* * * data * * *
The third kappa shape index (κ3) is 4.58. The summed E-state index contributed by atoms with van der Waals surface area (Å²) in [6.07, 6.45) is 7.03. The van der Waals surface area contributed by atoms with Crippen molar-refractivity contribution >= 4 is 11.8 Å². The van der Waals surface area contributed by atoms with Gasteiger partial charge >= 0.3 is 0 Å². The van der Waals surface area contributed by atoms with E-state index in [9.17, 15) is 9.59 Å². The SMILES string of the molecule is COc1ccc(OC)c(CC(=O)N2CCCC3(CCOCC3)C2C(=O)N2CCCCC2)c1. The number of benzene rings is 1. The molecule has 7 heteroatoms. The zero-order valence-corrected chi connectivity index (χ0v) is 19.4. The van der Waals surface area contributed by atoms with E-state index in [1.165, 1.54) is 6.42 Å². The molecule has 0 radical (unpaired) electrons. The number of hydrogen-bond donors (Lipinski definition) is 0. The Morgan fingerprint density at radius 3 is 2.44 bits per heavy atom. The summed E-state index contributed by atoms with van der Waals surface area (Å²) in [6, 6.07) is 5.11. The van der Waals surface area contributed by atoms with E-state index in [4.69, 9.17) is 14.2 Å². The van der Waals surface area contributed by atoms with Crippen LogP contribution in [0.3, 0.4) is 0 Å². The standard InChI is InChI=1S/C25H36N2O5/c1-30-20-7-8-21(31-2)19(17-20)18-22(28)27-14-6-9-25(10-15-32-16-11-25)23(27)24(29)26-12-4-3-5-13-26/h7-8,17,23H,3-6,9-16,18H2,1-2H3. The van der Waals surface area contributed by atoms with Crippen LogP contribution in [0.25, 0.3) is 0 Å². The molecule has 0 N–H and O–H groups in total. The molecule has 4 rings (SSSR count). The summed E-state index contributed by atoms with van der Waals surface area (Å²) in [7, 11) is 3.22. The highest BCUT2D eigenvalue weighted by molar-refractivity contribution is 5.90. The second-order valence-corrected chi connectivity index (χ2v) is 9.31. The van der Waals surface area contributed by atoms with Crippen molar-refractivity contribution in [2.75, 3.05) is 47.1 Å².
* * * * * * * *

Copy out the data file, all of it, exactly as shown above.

The third kappa shape index (κ3) is 4.58. The summed E-state index contributed by atoms with van der Waals surface area (Å²) in [6.07, 6.45) is 7.03. The van der Waals surface area contributed by atoms with Crippen molar-refractivity contribution >= 4 is 11.8 Å². The van der Waals surface area contributed by atoms with Gasteiger partial charge >= 0.3 is 0 Å². The van der Waals surface area contributed by atoms with E-state index in [9.17, 15) is 9.59 Å². The SMILES string of the molecule is COc1ccc(OC)c(CC(=O)N2CCCC3(CCOCC3)C2C(=O)N2CCCCC2)c1. The number of benzene rings is 1. The molecule has 7 heteroatoms. The zero-order valence-corrected chi connectivity index (χ0v) is 19.4. The van der Waals surface area contributed by atoms with E-state index in [1.165, 1.54) is 6.42 Å². The molecule has 0 radical (unpaired) electrons. The number of hydrogen-bond donors (Lipinski definition) is 0. The Morgan fingerprint density at radius 3 is 2.44 bits per heavy atom. The summed E-state index contributed by atoms with van der Waals surface area (Å²) in [6, 6.07) is 5.11. The van der Waals surface area contributed by atoms with E-state index in [4.69, 9.17) is 14.2 Å². The van der Waals surface area contributed by atoms with Crippen LogP contribution in [0.3, 0.4) is 0 Å². The standard InChI is InChI=1S/C25H36N2O5/c1-30-20-7-8-21(31-2)19(17-20)18-22(28)27-14-6-9-25(10-15-32-16-11-25)23(27)24(29)26-12-4-3-5-13-26/h7-8,17,23H,3-6,9-16,18H2,1-2H3. The van der Waals surface area contributed by atoms with Crippen LogP contribution in [0.25, 0.3) is 0 Å². The molecule has 0 N–H and O–H groups in total. The molecule has 4 rings (SSSR count). The summed E-state index contributed by atoms with van der Waals surface area (Å²) in [7, 11) is 3.22. The highest BCUT2D eigenvalue weighted by molar-refractivity contribution is 5.90. The second-order valence-corrected chi connectivity index (χ2v) is 9.31. The van der Waals surface area contributed by atoms with Crippen molar-refractivity contribution in [2.75, 3.05) is 47.1 Å².